In other markets the Nest Audio comes in a number of colours but not in the UK
Google Nest Audio review: Final Verdict
PROS – Great sound • Google Assistant still one of the best • Simple set-up
CONS – Bland design won’t suit everyone • Limited colours in the UK • No Apple Music support
Well, there’s no question that Google has built a great-sounding speaker. Your favourite playlists will boom from this voice-controlled smart speaker with enough power and volume to fill any room in your house. On top of that, the fact you can pair two together makes the Nest Audio an even more appealing choice for audiophiles.
With the impressively smart Google Assistant tucked inside you’ll also be able to get sensible answers to every question you ask the Nest Audio, as well as being able to control your heating and lights with a few words.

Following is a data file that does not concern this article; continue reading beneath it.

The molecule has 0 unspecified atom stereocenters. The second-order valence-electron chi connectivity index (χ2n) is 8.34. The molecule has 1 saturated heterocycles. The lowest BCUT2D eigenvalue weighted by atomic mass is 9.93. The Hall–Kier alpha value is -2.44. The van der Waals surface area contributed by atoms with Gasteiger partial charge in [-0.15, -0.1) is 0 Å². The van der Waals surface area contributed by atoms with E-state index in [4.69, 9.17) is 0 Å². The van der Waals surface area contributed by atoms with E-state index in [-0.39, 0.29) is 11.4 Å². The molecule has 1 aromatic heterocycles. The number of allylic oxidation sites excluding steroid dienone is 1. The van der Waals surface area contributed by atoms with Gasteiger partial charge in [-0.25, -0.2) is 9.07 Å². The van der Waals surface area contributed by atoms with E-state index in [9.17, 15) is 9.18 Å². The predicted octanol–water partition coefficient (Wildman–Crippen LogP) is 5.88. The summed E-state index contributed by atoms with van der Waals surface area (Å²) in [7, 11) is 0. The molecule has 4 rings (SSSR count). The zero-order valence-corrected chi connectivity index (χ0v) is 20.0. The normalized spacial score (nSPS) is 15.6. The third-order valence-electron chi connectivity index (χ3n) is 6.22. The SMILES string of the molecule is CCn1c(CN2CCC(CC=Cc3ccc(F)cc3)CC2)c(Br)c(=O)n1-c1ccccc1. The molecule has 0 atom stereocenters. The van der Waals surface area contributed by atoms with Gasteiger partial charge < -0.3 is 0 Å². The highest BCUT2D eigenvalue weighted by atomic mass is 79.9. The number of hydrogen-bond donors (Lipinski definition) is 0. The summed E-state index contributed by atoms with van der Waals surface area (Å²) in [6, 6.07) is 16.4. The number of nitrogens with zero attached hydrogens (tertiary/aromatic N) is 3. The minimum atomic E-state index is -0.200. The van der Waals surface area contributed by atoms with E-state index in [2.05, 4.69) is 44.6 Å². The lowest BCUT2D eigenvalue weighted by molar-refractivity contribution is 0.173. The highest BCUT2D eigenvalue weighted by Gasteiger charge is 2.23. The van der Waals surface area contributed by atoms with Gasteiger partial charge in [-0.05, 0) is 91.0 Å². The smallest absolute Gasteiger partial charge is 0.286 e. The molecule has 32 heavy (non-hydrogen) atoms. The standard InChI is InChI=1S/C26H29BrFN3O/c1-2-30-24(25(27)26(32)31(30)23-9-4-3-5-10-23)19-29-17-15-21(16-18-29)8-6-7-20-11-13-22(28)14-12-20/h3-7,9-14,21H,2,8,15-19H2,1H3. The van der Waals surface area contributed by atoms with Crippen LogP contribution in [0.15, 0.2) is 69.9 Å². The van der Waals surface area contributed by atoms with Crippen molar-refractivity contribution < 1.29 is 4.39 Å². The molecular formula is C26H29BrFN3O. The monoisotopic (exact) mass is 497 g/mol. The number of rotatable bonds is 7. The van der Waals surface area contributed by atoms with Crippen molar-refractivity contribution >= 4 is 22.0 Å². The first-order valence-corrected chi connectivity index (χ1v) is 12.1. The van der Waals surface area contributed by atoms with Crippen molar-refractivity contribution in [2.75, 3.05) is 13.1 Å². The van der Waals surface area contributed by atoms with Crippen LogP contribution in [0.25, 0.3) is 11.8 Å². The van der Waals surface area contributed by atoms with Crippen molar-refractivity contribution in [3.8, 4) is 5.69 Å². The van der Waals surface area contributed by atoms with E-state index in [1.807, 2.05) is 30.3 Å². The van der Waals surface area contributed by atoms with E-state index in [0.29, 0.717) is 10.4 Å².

In fact, our only real gripe with the new Nest Audio is the way it looks.
While it’s true that there’s nothing terrible about the design, well, it’s just not that inspiring, is it? Given that these smart speakers are supposed to be placed around the home – in every room to take advantage of some of the features, let’s not forget – the design really matters.
If Google decides to bring some of its brighter and funkier colours to the UK, we might change our mind but, right now, there are better devices to look at every single day. All in all, this is a serious audio upgrade from Google, but it’s a shame that it doesn’t look anywhere near as good as it sounds.